The most usual office for self-employed chemists is a space in their home. It’s hard to beat the convenience of a well-equipped office in your own home. Stephanie Dickinson, contributing editor to The Writer Magazine, called home offices “the 30-second commute” and used the phrase in the title of her book “The 30-Second Commute: A Non-fiction Comedy About Writing and Working from Home.” It’s pleasant to look out the window of one’s home office, see a driving rainstorm and realize you merely have to turn around in your chair to be at your workplace. Even on sunny days it’s nice to be able to avoid the mental strain and lost time of a lengthy commute. Your 30-second commute reduces wear and tear on your car while reducing the air pollution and fatigue that every day commuting causes and puts a little more coin back in your pocket.
The home office
Your home office may be as simple as a kitchen table where one puts one’s laptop computer between meals. It may be more elaborate such as a spare bedroom well equipped with office furniture and equipment. The more space and the more office equipment one has, the more efficiently one can usually work.
One nice thing about a home office is you can furnish it gradually rather than all at once spreading out the expenses. This is what I did when furnishing the spare bedroom that became my home office. It now has four bookcases, an étagère for office supplies, and a computer table for my desktop PC, and a writing desk. Two shelves of one bookcase are occupied by a printer and a combination telephone answering machine/fax machine/photocopier to complete my office. I sometimes work in my living room using a small tray table to hold my laptop computer. I’ll also sit on my patio and work before it gets too hot or humid.
Offices outside the home
I also use my laptop computer to work around town. Sometimes I’ll grow tired of working alone in my home office and need a change of scene. Self-employed chemists have a growing number of places to work and meet with clients or each other. Options have grown beyond coffee shops, libraries, and clients’ offices. Increasingly hotels are welcoming local residents to use their lobbies as meeting places and as a place to work. They also offer a comfortable place to work for hours and to rendezvous with other self-employed individuals or clients for lunch or coffee. Hotel lobbies make a trip more productive than a lengthy drive followed by a thirty-minute interview followed by a return home. By reducing the productivity loss of attending a meeting, hotel lobbies can help lessen the isolation felt by self-employed chemists and reducing the productivity loss when they get together for lunch or coffee. Hotel coffee shops, restaurants and bars also do more business.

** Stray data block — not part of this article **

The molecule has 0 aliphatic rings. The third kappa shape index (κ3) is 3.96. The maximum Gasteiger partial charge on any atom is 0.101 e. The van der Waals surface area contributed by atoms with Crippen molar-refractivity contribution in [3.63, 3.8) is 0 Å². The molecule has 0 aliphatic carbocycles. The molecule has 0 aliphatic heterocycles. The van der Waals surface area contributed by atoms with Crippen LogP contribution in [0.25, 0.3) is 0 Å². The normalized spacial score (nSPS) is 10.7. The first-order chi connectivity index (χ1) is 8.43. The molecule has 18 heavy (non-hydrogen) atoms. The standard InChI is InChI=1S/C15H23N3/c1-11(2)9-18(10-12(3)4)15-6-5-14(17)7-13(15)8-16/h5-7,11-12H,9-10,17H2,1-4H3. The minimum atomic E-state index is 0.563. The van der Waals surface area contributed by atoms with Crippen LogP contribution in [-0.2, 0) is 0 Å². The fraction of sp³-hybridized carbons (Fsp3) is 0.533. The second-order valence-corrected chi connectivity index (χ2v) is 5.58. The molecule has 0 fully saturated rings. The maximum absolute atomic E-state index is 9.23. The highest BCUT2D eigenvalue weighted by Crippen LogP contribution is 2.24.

Some quite upscale hotels are doing this. For instance, the Public, a boutique hotel just north of downtown Chicago, welcomes freelancer writers, consultants and other mobile workers to its amenity-rich lobby because they help create “buzz.“ Amenities include free Wi-Fi, comfortable chairs, and even some work tables fitted with electrical outlets. The two-year-old Andaz Wall Street, a Hyatt Hotel in New York City, is another example. While in San Diego in March to cover a conference, I was able to work comfortably in the lobbies of two hotels, the Hilton Gaslamp and the Marriott Marquis as well as interview some meeting attendees.
Convention centers are getting into the act as well. Many offer free Wi-Fi while their public seating areas, coffee shops and snack shops provide comfortable places to work. Their large parking lots make convenient places for freelancers to park their cars even if they are just using these public areas and not attending a conference.
John Borchardt is a chemist and freelance writer who has been an ACS career consultant for 15 years. He is the author of the ACS/Oxford University Press Book “Career Management for Scientists and Engineers.” He has had more than 1200 articles published in a variety of magazines, newspapers and encyclopedias. As an industrial chemist, he holds 30 U.S. and more than 125 international patents and is the author of more than 130 peer-reviewed papers. As an ACS Councilor, he serves on the Joint Board – Council Committee Patents and Related Matters.